You are in great danger. You have been complimented so much for the fire of your offhand, maiden sermons you have quit studying. You have no library and do not read. You have already contracted the habit of relying on preaching over your first dozen revival sermons. Such a habit calls for a wide range of ever-changing pasturage. The first time such a sermon is a juicy roast, next time it is only warmed over, next time it is hash, next time it is soup out of the bones. Soon these sermons that once warmed your heart will no longer taste well, not even in your own mouth, and then you may be sure they do not taste well to the congregation. The spiritual stomach, as well as the physical, calls for freshness, variety, and change in the food served. When this stage of non-appreciation in your hearers arrives, you have to move on to another field; you soon will acquire the reputation of not being able to hold any field long.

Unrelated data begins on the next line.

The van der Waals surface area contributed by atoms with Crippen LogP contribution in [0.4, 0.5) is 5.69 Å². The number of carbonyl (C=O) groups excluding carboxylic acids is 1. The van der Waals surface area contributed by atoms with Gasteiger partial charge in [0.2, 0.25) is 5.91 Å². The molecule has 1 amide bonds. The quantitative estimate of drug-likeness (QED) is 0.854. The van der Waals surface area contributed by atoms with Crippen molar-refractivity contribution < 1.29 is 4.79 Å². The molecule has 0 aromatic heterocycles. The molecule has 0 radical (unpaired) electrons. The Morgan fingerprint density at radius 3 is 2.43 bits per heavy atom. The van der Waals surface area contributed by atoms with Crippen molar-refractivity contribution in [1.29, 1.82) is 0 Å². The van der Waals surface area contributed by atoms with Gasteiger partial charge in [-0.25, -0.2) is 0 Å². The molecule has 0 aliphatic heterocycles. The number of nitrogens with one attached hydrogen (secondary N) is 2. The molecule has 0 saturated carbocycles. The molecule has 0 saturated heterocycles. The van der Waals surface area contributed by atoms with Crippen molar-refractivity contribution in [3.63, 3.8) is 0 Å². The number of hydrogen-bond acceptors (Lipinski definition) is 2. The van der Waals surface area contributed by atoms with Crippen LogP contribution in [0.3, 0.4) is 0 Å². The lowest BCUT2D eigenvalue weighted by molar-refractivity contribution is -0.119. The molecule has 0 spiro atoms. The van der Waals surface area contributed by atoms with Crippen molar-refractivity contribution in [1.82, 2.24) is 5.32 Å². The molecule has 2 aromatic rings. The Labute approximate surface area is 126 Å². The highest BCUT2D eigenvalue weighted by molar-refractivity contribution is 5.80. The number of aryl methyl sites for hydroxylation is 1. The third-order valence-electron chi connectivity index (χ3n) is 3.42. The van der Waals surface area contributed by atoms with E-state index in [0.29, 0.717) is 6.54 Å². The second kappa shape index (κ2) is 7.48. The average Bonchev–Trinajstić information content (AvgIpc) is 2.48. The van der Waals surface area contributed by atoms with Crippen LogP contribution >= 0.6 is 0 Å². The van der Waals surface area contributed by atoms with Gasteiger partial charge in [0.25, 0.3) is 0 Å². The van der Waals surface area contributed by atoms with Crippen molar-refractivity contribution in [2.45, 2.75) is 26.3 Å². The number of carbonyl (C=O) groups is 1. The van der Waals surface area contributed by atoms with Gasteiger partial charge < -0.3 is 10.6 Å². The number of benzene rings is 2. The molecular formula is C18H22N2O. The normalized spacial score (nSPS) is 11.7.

B. H. Carroll, “The Mystery of Lawlessness. A Good Minister of Jesus Christ: 1 Timothy 4:1-16,” in An Interpretation of the English Bible, 10:65-66.